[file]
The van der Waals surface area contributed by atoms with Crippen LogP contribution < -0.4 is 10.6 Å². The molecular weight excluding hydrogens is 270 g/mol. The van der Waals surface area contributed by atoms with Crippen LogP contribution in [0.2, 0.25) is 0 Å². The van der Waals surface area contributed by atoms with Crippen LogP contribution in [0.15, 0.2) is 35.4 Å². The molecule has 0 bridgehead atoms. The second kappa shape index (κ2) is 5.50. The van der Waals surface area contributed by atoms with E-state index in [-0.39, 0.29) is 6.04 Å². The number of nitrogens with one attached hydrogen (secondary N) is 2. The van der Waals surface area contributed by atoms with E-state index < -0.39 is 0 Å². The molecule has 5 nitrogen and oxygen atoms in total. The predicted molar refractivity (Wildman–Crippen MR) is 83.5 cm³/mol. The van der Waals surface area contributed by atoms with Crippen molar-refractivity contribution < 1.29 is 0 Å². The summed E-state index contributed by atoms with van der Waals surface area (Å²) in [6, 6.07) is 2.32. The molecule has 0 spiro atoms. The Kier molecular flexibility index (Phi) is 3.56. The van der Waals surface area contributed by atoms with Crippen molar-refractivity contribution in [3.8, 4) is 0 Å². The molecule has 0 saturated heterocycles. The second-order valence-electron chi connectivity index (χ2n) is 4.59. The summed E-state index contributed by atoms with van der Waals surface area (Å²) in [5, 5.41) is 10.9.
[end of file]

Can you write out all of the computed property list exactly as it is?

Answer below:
The van der Waals surface area contributed by atoms with Crippen LogP contribution < -0.4 is 10.6 Å². The molecular weight excluding hydrogens is 270 g/mol. The van der Waals surface area contributed by atoms with Crippen LogP contribution in [0.2, 0.25) is 0 Å². The van der Waals surface area contributed by atoms with Crippen LogP contribution in [0.15, 0.2) is 35.4 Å². The molecule has 0 bridgehead atoms. The second kappa shape index (κ2) is 5.50. The van der Waals surface area contributed by atoms with E-state index in [-0.39, 0.29) is 6.04 Å². The number of nitrogens with one attached hydrogen (secondary N) is 2. The van der Waals surface area contributed by atoms with E-state index < -0.39 is 0 Å². The molecule has 5 nitrogen and oxygen atoms in total. The predicted molar refractivity (Wildman–Crippen MR) is 83.5 cm³/mol. The van der Waals surface area contributed by atoms with Crippen molar-refractivity contribution < 1.29 is 0 Å². The summed E-state index contributed by atoms with van der Waals surface area (Å²) in [6, 6.07) is 2.32. The molecule has 0 spiro atoms. The Kier molecular flexibility index (Phi) is 3.56. The van der Waals surface area contributed by atoms with Crippen molar-refractivity contribution in [3.8, 4) is 0 Å². The molecule has 0 saturated heterocycles. The second-order valence-electron chi connectivity index (χ2n) is 4.59. The summed E-state index contributed by atoms with van der Waals surface area (Å²) in [5, 5.41) is 10.9.